|Date and Place of Birth:||December 1894, Alameda, CA|
|Date and Place of Death:||November 3, 1918 France|
|Baseball Experience:||Minor League|
|Military Unit:||161st Infantry Regiment, 41st Infantry Division AEF|
|Area Served:||AEF - France|
“At Lincoln Park in Alameda and on the baseball lots of the
Pacific Coast and Trolley leagues, fans saw Leonard Hollywood . . . step
in front of some fast drives and stop them with grace and precision. But
no more will the lad step in front of fast ones, for Somewhere Overthere
he got in front of one too fast for him to handle, and was carried
across the ‘great highway.’”
Oakland Tribune January 9, 1919
Leonard B. “Len” Hollywood, the son of Charles and Hattie Hollywood, was born in East Oakland, California, but
grew up in Alameda. He was a star athlete in high school and in 1916 he
was signed by the Detroit Tigers. Harry Wolverton, manager of the
Pacific Coast League’s San Francisco Seals obtained permission from the
Tigers to use him and slotted him into the squad in four games.
At the end of the Pacific Coast League season, Hollywood joined Fred Krumb’s Alameda team in the East Bay Cities Winter League. The young third baseman was the sensation of the league and helped Krumb’s club clinch the pennant that year. “The Isle City boy has been playing an excellent brand of ball for his team,” announced the Oakland Tribune on February 11, 1917, “his hitting and base running . . . won many a game for Alameda, and his fielding was of big league fashion.”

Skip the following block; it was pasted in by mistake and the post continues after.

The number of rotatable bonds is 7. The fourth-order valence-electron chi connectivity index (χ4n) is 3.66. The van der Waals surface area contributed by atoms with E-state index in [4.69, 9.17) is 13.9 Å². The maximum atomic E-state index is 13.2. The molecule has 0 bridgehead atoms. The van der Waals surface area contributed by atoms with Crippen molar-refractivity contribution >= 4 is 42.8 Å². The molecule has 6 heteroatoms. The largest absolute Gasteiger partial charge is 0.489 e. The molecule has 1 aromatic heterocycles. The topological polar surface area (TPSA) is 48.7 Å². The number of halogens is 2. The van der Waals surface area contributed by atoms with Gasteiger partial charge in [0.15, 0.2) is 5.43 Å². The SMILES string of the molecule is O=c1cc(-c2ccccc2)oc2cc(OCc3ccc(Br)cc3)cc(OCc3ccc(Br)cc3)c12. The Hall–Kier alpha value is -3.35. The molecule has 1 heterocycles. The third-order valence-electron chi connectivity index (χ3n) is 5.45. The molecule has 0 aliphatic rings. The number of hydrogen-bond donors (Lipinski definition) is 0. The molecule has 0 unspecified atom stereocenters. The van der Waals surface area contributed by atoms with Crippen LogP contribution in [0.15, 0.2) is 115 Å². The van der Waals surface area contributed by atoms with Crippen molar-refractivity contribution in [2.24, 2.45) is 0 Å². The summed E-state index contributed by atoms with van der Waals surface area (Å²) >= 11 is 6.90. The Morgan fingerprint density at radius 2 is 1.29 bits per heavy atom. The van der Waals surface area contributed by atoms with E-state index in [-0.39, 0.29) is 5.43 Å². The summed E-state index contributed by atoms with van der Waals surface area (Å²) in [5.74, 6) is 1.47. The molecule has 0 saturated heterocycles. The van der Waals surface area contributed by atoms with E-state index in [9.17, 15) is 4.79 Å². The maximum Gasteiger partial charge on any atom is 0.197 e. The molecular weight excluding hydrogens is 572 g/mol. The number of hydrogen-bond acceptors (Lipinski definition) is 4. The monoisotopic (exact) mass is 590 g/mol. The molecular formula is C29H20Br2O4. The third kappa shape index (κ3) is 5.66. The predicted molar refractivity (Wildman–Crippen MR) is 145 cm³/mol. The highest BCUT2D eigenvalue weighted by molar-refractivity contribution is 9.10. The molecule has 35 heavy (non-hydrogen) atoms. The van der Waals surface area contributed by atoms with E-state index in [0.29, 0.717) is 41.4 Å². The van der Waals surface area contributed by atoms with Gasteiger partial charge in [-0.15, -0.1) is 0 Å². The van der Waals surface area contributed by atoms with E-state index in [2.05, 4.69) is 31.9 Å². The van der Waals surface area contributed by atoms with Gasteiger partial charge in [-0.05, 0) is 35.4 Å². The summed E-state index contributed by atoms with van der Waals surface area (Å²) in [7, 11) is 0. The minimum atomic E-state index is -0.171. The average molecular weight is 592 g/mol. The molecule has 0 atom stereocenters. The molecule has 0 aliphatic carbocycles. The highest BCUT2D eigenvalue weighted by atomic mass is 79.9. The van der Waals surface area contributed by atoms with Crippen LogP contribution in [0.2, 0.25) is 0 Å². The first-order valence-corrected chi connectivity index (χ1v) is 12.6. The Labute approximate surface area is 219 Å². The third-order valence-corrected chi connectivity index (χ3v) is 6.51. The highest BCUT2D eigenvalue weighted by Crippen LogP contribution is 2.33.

Hollywood was back with the Seals for spring training in March 1917. On March 17, playing shortstop and batting seventh in a exhibition game against the Chicago Cubs, Hollywood had three clean singles. He also perfectly handled 10 chances in the field, stole a base and scored a run in the Seals’ 3-2 victory.
Playing alongside such future major leaguers as Lefty O’Doul, George Maisel, Rudy Kallio and Red Oldham, he appeared in 23 regular season games at shortstop for the Seals in 1917 and batted .224. A mid-season knee injury slowed him down. In October, as soon as the PCL season ended, Hollywood rejoined Krumb’s Alameda team in the East Bay Cities Winter League.
His last ballgame for Alameda was on October 21, 1917, playing third base in an 8-5 win against the Halcyon Parlor of Native Sons.
In November 1917, Hollywood left Alameda to join the Army at Camp Lewis in American Lake, Washington. A month later he was in France with Company H of the 161st Infantry. The 161st was not committed to combat. Rather, its personnel were used as replacements for other units. It was in this capacity (with Company A, 23rd Infantry Regiment, 2nd Division) that Corporal Leonard Hollywood was killed in action on the battlefields of France on November 3, 1918. But nobody back home knew this. With the Armistice signed on November 11, 1918, it was believed he was safe and his parents were in possession of a letter he had written home dated October 20. In fact, it was not until a telegram from the War Department was received by his parents in January 1919, that news of his death reached the Alameda community.
The first the Detroit Tigers heard of his passing was in February 1919, when his unopened contract was returned by his parents to Frank C. Navin, president of the Tigers, with "Killed in action Nov. 3, 1918," written on the back of the envelope.
Len Hollywood is buried at Arlington National Cemetery in Arlington, Virginia.
Date Added January 28, 2012 Updated July 15, 2013
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